"The key underlying problem – what must companies do – will remain until the agency can explain better what the law requires," he said. "It's like giving speeding tickets without speed limit signs."
There's also the risk that the FTC will require companies to take steps that aren't necessarily the most effective.
"Compliance costs will increase, but it's unclear whether risk management will get better," he said. "The decision encourages business to drive nails with a violin, regardless of whether that's good for the violin.”
The hackers are the ones who illegally break in and steal data.
But it's the businesses who are being treated like criminals by the FTC, Stegmaier said.
Are reasonable steps even enough?
There's little evidence that the ruling will make a significant difference to consumers, said Amir Ben-Efraim, co-founder and CEO at Menlo Park, Calif.-based Menlo Security.
"There have been many reported -- and unreported -- cases of successful attacks on organizations that would have passed FTC scrutiny in terms of patching and updating," he said.
That's the dirty secret of the cybersecurity business, he added.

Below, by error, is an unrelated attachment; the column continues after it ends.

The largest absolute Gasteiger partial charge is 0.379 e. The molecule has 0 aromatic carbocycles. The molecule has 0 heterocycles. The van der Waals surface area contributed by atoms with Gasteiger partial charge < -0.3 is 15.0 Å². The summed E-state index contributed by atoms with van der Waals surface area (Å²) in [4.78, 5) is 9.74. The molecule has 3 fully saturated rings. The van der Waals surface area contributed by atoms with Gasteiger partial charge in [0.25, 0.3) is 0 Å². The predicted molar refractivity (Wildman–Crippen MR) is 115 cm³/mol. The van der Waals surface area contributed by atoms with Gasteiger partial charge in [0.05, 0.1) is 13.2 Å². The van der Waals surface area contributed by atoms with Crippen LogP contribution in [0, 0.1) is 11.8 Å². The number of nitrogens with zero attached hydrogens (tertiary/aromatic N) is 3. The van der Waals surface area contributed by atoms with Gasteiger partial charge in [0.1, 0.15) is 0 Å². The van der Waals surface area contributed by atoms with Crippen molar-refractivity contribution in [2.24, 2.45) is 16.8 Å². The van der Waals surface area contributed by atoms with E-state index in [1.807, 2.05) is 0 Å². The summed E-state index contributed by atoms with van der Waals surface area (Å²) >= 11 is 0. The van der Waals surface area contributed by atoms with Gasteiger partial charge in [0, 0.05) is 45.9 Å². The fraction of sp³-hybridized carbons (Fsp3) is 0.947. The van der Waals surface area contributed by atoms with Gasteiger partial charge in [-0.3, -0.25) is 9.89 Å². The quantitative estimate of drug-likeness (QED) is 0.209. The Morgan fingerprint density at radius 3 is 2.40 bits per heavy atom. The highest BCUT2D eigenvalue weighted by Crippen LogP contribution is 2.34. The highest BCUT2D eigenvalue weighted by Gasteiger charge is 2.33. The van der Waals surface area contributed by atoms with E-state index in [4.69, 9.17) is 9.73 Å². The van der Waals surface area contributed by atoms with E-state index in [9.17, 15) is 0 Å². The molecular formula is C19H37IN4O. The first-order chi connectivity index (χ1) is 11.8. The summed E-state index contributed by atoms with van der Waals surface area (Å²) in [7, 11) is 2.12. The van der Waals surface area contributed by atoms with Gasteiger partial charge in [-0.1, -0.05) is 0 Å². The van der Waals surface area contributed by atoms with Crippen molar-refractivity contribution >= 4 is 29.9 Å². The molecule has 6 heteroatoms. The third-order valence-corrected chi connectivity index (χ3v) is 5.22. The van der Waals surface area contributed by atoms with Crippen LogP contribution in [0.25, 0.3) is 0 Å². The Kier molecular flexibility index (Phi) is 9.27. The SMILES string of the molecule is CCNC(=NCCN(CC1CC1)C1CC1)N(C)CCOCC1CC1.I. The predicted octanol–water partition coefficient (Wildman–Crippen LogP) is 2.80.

"No combination of conventional, detection-based security systems deployed today can stop an attack," he said.
The big winners in this debate are the security vendors, who are expecting to see enterprises become more receptive to new approaches -- and to bigger security budgets.
"When you go for the low-cost option to store sensitive data, that's not a good thing," said Kunal Rupani, principal product manager at Palo Alto, Calif.-based Accellion, Inc. "The FTC is doing the right thing by making sure that enterprises take the measures that they need to take to make sure their customer data is secure."
At the very least, enterprises need to be back to the drawing board and rethink their security strategies, he said.
For example, enterprises should admit that traditional walled-garden-style approaches to security are no longer enough. Criminals will break in, and companies need to add layers of protection around the data itself.
That could be via broader adoption of encryption, said Suni Munshani, CEO at Stamford, CT-based Protegrity USA, Inc.
"In case of a breach, the scrambled data cannot be understood by unauthorized individuals," he said.
But all these efforts won't be going to waste, he added.
"While security firms may benefit from this ruling, the real winners are those consumers who want their sensitive information better protected," he said.
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